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I am trying to solve complicated systems of polynomial equations. The first step is to determine maximal sets of independent variables for the solution manifold (ideal) or the number of isolated solutions using Gröbner bases. In some cases, Mathematica, Maple and SymPy do not seem to be able to determine the Gröbner basis (in reasonable time).

Do you recommend some tools for this task?

Let me give a test case for which Mathematica, Maple and SymPy did not finish in reasonable time (~<10h) on my computer. I used grevlex monomial order. Do you know a tool that can compute the Gröbner basis for this case? There are 21 polynomials and 8 variables u, q1, r1, q2, r2, q3, r3, q4 (using Gram-Schmidt, one can reduce to 8 polynomials): https://pastebin.com/mpqZUQqC

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I suggest you first try to work modulo a machine sized prime, e.g. p=2^31-1 for Maple 2016 or newer, or p=65521 for older versions of Maple. Maple can compute a grevlex basis mod p in about a minute, and you can count solutions assuming the system behaves generically for that prime. E.g.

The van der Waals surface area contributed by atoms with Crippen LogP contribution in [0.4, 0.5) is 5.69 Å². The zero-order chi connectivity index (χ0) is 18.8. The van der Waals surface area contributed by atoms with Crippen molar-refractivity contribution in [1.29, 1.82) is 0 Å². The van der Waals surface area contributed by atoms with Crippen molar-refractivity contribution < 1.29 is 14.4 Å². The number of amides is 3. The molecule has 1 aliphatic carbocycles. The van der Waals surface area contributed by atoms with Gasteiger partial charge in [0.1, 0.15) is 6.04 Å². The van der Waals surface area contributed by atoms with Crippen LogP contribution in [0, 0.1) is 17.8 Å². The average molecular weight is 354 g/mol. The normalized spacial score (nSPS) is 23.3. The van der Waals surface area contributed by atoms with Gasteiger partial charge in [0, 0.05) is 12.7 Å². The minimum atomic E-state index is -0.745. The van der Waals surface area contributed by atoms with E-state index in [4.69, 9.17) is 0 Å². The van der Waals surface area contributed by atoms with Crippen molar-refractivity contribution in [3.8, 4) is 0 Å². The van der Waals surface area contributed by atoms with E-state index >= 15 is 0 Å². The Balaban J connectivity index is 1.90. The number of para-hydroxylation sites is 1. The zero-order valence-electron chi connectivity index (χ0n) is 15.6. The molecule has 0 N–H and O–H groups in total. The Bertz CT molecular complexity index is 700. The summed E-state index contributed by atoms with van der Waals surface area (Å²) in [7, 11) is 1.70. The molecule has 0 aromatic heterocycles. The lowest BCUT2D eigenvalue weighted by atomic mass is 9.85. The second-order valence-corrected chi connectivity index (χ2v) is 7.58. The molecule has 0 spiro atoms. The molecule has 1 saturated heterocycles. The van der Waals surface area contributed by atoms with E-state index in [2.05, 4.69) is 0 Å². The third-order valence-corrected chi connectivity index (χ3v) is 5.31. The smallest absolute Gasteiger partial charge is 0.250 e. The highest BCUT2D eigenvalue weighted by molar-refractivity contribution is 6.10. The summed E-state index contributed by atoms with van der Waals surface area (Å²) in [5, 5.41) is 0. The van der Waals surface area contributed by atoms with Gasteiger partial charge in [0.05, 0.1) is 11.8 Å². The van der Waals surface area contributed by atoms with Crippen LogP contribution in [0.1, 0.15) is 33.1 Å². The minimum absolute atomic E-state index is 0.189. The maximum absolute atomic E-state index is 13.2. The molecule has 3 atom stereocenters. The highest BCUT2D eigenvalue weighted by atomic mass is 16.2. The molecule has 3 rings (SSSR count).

infolevel[Groebner] := 4:  # see what is going on
Groebner:-IsZeroDimensional(sys,characteristic=2^31-1);  # false?
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As you have 8 polynomials in 8 variables then you can generically expect that the number of complex solutions is finite. In Maple, for example, you can try to find them using fsolve() with random initial data. It is probably best to use the default precision initially, then you can set Digits to 100 or so and then refine the solutions. Then you can use identify() to see if the solutions are rational, or algebraic of low degree, or have some other nice form that Maple can understand (if that is not already obvious). Once you have a good idea of what the solutions are, and any symmetries, then you can use that to guide a more theoretical analysis of the equations.

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  • $\begingroup$ Thanks Neil - your strategy is similar to what I do in practice. But it can be really hard to find all solutions numerically without access to a Gröbner basis. Also, one can deduce from the Gröbner basis, how many (in general complex) solutions exist. $\endgroup$ – Aydrien Maxwell Feb 5 at 22:46
  • $\begingroup$ While we can indeed expect a finite number of solutions in this case, I have others where I am sure that the solution manifold (ideal) is 1-dimensional 2d etc. In these cases it is important (I think) to first determine a maximal set of independent variables to parametrize the ideal. In a second step, I then need to solve a minimization problem over this ideal. (This is for a project on approximations to operator exponentials). $\endgroup$ – Aydrien Maxwell Feb 5 at 22:50

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